She sat down next to the nurse and said in the most practical way she could, even though it made her tears flow even harder, “The gown would have stayed in the trunk anyway, Nursie, what with Ewan’s faither rushing to meet his maker seven day’s ago.” This cold fact made the nurse wail and cover her face with her pinafore. “We should never have allowed ye both to set the date for a Friday in May; ye ken what the wise folk say about it!” Abigail thought back to what her mother had said after Ewan’s father, Laird Brodie, had agreed to the wedding date. “He’s such a fine looking, upstanding young man, Abby. I truly believe the superstitions will have it wrong this time.” She had been sitting with her mother in the withdrawing room, hemming sheets for her trousseau, and said, “What superstitions, Mither?” Lady Drummond closed her eyes to recall the old verses better. “‘If ye marry in the month of May, ye will surely rue the day…’ Wait, there’s another one. Just allow me to remember… Aye, I have it now. ‘Monday marriages are for wealth, Tuesdays are for health, Wednesdays and Sundays are the best days of all, Thursdays are cursed, and marrying on a Friday means ye will suffer crosses and losses.’ There! Ye see, Friday is nae a good day for a wedding, dearest daughter!” Abigail cut the thread with her teeth, smiling.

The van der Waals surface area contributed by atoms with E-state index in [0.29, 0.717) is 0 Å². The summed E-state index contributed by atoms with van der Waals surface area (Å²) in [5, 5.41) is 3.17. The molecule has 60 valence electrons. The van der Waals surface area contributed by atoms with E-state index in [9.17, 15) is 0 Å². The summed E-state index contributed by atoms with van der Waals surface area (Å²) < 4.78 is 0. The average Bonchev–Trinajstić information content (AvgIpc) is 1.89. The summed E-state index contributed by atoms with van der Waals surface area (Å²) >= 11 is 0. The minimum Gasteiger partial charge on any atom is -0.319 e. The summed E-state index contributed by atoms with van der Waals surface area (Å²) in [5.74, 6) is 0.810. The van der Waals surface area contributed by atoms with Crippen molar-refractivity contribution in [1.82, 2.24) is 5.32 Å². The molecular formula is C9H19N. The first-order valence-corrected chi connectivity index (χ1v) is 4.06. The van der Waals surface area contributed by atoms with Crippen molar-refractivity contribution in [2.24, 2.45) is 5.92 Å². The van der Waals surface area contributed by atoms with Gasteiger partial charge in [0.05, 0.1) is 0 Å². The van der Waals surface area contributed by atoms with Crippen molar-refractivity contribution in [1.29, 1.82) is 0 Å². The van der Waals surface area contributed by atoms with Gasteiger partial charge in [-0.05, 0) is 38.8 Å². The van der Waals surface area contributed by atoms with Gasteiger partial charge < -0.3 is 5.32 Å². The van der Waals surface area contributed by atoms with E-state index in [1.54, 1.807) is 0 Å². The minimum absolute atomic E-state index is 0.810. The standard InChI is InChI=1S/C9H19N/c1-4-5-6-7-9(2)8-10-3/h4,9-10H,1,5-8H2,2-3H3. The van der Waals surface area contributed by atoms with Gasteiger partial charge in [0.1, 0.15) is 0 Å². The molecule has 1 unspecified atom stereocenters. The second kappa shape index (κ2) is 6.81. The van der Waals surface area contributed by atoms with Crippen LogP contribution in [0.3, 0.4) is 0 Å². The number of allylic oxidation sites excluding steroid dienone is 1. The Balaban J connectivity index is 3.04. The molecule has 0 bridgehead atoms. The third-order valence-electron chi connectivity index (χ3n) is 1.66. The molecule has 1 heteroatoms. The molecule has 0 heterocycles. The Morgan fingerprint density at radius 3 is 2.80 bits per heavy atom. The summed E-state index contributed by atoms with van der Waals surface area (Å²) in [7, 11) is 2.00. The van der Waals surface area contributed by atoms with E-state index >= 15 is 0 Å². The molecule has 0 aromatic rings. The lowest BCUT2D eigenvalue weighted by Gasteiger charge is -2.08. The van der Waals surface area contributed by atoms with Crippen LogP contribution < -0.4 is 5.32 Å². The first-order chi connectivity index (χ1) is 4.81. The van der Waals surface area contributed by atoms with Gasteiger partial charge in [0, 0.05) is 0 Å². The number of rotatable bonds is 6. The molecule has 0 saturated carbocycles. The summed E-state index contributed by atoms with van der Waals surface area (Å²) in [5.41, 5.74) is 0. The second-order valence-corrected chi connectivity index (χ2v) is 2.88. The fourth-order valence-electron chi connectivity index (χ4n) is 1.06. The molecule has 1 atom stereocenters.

“Ye didnae mention Saturdays, Mither. Are they good or bad?” Lady Drummond gave a mock frown and handed her daughter a small pair of scissors from the sewing box. “Dinnae use yer teeth, girl. It’ll wear them out if ye chew on things like a goat! Marrying on a Saturday means yer marriage will have no luck at all.” Abigail gave a trill of laughter, “What?! So there are only four days out o’ the week to get married? How convenient for the clergymen. They only have to work for half the week.” Lady Drummond smiled and picked up the pillowcase she was making for Abigail’s cedarwood bridal chest. She was embroidering the couple’s initials under the family crests of the Drummond and Brodie clans. “I agree, Abby, but no Highlander likes to tempt fate,” she said in her calm, dignified manner. Abigail shrugged.